Chile will apply a financial model to measure the investments needed to combat the effects of climate change, such as the vast desertification of land, Finance Minister Felipe Larraín announced Tuesday.
View of a terrain of the Atacama desert in Chile. / Reference image / Pixabay
Reuters | Fabián Andrés Cambero
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Leer en español: Chile aprueba modelo financiero que ayuda al medio ambiente
With the help of the United Nations Development Program (UNDP) and funds from the German government, the world's largest copper producer will include the component to weight "climate expenditure" in its budget since 2020.
"Currently, our country does not have a detail of the public finances relevant to the financing of climate action, so the lack of information makes it difficult to make adequate decisions," Larraín told reporters.
The adjustment will "assess the infrastructure investment needs based on the costs of inaction, that is, incorporate the analysis of the cost of not implementing immediate and timely measures," he added.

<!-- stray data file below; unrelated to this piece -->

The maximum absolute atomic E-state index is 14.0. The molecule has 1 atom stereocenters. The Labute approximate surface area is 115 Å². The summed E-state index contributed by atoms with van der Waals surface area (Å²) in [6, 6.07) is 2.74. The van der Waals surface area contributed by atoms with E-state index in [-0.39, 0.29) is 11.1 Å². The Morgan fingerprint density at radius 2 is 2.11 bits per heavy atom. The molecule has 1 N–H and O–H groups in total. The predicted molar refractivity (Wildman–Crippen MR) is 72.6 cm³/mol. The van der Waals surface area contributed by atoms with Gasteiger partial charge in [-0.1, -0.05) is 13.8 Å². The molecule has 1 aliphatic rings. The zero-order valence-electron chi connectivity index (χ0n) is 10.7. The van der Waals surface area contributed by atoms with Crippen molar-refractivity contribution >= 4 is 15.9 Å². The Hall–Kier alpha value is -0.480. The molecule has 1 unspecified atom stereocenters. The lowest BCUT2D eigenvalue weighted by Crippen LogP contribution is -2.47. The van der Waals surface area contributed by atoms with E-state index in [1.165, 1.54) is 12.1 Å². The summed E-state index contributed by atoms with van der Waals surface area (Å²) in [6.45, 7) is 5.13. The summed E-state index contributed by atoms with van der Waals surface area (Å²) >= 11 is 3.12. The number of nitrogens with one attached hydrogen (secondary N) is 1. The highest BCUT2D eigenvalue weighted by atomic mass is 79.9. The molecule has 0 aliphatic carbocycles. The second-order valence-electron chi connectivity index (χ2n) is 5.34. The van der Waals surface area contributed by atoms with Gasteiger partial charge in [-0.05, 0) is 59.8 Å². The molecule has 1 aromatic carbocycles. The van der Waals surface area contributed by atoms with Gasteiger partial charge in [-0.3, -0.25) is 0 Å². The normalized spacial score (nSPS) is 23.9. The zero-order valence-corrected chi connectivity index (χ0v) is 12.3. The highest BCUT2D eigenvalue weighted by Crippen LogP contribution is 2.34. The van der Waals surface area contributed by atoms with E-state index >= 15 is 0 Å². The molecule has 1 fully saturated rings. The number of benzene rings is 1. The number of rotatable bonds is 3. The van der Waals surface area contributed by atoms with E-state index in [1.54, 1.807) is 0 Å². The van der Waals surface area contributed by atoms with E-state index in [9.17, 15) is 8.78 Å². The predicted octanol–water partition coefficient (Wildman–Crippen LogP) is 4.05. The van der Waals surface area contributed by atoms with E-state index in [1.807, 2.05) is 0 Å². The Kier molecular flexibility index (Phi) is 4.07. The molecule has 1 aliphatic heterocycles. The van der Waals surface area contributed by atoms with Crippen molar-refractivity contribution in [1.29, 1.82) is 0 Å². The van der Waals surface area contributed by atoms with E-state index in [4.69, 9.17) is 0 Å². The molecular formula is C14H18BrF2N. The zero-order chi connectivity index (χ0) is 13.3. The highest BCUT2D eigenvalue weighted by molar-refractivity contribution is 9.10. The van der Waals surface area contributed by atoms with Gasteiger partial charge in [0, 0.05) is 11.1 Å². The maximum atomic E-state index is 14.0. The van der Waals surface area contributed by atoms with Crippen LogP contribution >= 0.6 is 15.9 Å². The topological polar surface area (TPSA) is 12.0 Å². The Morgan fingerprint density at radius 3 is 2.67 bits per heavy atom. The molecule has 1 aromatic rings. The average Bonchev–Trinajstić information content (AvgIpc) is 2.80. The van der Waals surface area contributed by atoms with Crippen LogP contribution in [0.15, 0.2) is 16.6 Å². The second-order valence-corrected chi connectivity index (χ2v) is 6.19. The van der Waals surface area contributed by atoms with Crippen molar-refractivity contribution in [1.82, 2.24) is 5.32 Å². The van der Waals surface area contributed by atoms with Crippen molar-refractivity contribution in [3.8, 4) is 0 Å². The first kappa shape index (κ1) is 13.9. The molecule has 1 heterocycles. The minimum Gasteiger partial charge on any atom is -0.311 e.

The official added that the initiative responds to the commitments made in climate matters by the nation, which will host this year the COP25 climate conference.
"The lands threatened by desertification exceed 60% of the national territory ... having an estimate of the critical investments we must make to address the issue of desertification and soil erosion has great impact," he said.
Larraín said he will promote the initiative to an upcoming meeting in Washington of the coalition of ministers for climate action. The CPEIR methodology is already applied in more than 30 countries, including Colombia and Ecuador.
In June, Chile issued a 30-year green bond for 850 million dollars, becoming the first issuer of this type of paper in Latin America.